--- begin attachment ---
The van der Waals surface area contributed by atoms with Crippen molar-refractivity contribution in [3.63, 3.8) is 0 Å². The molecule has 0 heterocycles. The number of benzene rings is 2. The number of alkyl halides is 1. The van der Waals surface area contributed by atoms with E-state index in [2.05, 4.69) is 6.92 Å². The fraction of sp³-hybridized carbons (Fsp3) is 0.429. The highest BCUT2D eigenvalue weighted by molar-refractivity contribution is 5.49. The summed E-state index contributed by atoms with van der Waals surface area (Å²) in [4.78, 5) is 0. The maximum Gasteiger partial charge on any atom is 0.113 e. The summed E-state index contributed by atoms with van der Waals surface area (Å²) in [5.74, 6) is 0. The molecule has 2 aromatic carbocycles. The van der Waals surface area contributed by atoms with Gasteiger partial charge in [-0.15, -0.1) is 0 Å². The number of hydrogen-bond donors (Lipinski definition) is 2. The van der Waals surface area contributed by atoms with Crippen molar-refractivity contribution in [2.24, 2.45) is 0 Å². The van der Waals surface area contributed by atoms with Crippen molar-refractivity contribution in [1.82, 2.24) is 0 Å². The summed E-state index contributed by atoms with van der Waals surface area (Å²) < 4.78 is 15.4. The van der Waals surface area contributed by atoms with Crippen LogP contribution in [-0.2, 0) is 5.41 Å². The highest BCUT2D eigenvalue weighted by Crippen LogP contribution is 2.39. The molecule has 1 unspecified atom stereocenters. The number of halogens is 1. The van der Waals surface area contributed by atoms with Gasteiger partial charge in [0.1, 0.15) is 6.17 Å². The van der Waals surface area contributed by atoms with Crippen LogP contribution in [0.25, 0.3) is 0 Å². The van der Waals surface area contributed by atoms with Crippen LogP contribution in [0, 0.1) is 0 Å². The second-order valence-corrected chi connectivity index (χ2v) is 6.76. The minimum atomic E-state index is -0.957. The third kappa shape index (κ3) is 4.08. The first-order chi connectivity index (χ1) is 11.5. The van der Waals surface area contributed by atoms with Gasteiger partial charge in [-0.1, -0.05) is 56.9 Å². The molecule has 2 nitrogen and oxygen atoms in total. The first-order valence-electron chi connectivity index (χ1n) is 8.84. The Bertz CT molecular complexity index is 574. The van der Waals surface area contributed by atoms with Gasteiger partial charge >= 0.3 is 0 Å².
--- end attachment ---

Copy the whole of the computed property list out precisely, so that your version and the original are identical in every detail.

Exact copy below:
The van der Waals surface area contributed by atoms with Crippen molar-refractivity contribution in [3.63, 3.8) is 0 Å². The molecule has 0 heterocycles. The number of benzene rings is 2. The number of alkyl halides is 1. The van der Waals surface area contributed by atoms with E-state index in [2.05, 4.69) is 6.92 Å². The fraction of sp³-hybridized carbons (Fsp3) is 0.429. The highest BCUT2D eigenvalue weighted by molar-refractivity contribution is 5.49. The summed E-state index contributed by atoms with van der Waals surface area (Å²) in [4.78, 5) is 0. The maximum Gasteiger partial charge on any atom is 0.113 e. The summed E-state index contributed by atoms with van der Waals surface area (Å²) in [5.74, 6) is 0. The molecule has 2 aromatic carbocycles. The van der Waals surface area contributed by atoms with Gasteiger partial charge in [-0.15, -0.1) is 0 Å². The number of hydrogen-bond donors (Lipinski definition) is 2. The van der Waals surface area contributed by atoms with Crippen molar-refractivity contribution in [2.24, 2.45) is 0 Å². The van der Waals surface area contributed by atoms with Crippen molar-refractivity contribution in [1.82, 2.24) is 0 Å². The summed E-state index contributed by atoms with van der Waals surface area (Å²) < 4.78 is 15.4. The van der Waals surface area contributed by atoms with Crippen LogP contribution in [-0.2, 0) is 5.41 Å². The highest BCUT2D eigenvalue weighted by Crippen LogP contribution is 2.39. The molecule has 1 unspecified atom stereocenters. The number of halogens is 1. The van der Waals surface area contributed by atoms with Gasteiger partial charge in [0.1, 0.15) is 6.17 Å². The van der Waals surface area contributed by atoms with Crippen LogP contribution in [0.25, 0.3) is 0 Å². The van der Waals surface area contributed by atoms with Crippen LogP contribution in [0, 0.1) is 0 Å². The second-order valence-corrected chi connectivity index (χ2v) is 6.76. The minimum atomic E-state index is -0.957. The third kappa shape index (κ3) is 4.08. The first-order chi connectivity index (χ1) is 11.5. The van der Waals surface area contributed by atoms with Gasteiger partial charge in [-0.1, -0.05) is 56.9 Å². The molecule has 2 nitrogen and oxygen atoms in total. The first-order valence-electron chi connectivity index (χ1n) is 8.84. The Bertz CT molecular complexity index is 574. The van der Waals surface area contributed by atoms with Gasteiger partial charge >= 0.3 is 0 Å².